The Story of Calm

  • Time Length
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    < 1 hour

  • Mess Level
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    A Little Messy

  • Cost

    Materials or Fees

  • Difficulty
    Shape Created with Sketch.


Question and Wonder:

What happened before things blew up?

What happened during your scuffle?

What happened after?

Imagine and Design:

Narrate what you noticed: “I noticed you were really upset when your sister took your toy.  You were crying and hit her.”

Affirm the feelings and acknowledge behavior: “Its ok to be angry but it wasn’t ok to hit your sister.”

Narrate what you noticed next:  “You and I sat together for a minute, which helped you calm your body and catch your breath.  Then you apologized to your sister.”

Affirm feelings positive strategies: “Sometimes its so hard to get calm, and I’m glad I was close by and you had a chance to practice breathing.

Test and Discuss:

You might keep a running list of the strategies your child successfully uses to calm.  Brainstorm strategies and add other things to try to your list.  Test them out.  Keep updating and modifying.  Try strategies yourself, modeling calming techniques and narrating them for your child.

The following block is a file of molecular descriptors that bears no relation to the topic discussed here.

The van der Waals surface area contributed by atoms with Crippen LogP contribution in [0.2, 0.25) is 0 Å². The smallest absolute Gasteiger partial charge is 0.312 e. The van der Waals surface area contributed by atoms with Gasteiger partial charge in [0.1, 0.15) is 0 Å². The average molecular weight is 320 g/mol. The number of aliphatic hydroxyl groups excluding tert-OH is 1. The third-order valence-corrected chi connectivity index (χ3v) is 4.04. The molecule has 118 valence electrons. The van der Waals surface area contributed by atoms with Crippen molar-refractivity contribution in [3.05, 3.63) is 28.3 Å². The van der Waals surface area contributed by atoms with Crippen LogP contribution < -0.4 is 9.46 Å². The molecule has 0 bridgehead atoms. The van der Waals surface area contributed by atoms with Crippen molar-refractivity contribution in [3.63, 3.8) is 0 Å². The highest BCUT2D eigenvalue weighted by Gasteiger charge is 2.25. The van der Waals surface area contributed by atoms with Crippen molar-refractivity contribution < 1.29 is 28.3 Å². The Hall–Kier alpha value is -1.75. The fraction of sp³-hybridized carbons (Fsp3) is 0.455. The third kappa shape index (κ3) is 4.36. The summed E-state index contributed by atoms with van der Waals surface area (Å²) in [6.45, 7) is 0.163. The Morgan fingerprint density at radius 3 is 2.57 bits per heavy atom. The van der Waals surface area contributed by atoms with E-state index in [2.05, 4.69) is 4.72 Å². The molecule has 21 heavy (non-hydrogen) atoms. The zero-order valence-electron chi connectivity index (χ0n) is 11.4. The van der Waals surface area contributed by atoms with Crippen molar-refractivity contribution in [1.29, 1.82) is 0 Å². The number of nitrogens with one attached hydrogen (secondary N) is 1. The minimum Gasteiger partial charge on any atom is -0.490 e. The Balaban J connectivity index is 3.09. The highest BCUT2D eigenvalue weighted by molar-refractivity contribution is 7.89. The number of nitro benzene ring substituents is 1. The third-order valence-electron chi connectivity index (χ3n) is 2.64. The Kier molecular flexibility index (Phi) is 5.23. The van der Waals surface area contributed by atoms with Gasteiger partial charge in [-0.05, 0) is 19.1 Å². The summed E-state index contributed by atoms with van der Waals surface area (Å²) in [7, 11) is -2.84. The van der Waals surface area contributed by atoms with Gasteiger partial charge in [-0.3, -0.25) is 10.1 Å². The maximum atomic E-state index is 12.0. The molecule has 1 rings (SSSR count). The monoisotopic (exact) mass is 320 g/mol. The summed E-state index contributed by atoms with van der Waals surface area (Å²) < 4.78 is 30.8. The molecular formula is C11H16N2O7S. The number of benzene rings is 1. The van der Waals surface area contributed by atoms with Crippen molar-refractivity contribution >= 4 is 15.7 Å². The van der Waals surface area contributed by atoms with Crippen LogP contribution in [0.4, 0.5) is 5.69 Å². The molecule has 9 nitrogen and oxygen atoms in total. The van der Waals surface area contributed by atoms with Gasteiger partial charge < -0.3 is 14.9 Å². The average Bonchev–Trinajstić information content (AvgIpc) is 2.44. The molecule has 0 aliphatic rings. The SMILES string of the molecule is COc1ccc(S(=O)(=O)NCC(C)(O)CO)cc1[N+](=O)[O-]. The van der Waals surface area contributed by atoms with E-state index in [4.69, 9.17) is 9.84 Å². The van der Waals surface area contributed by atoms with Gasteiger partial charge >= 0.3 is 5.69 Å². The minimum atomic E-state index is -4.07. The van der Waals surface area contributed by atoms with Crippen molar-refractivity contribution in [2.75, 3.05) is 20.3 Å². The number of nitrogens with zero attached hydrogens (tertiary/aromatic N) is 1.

Try these calming strategies:

“blowing up the balloon” – hold your hands in front of your mouth like you are about to blow up a balloon.  Then blow, and as you blow spread your hands apart around the imaginary balloon.  When the balloon is as big as it can be, clap your hands and pop the balloon.

“be a pretzel” – wrap your arms and legs tightly around yourself like a pretzel.  When you are as tangled and tight as you can be, squeeze hard then let go.

“take a walk”  – even a short walk usually helps to release tension and steam.

“write a letter or draw” – just the process of scribbling, absent words, can be powerful – and of course having the chance to narrate your own story, in your own words, is great too.

“hug a pillow or stuffed animal” – get a soft, fluffy pillow or a favorite animal to squeeze.

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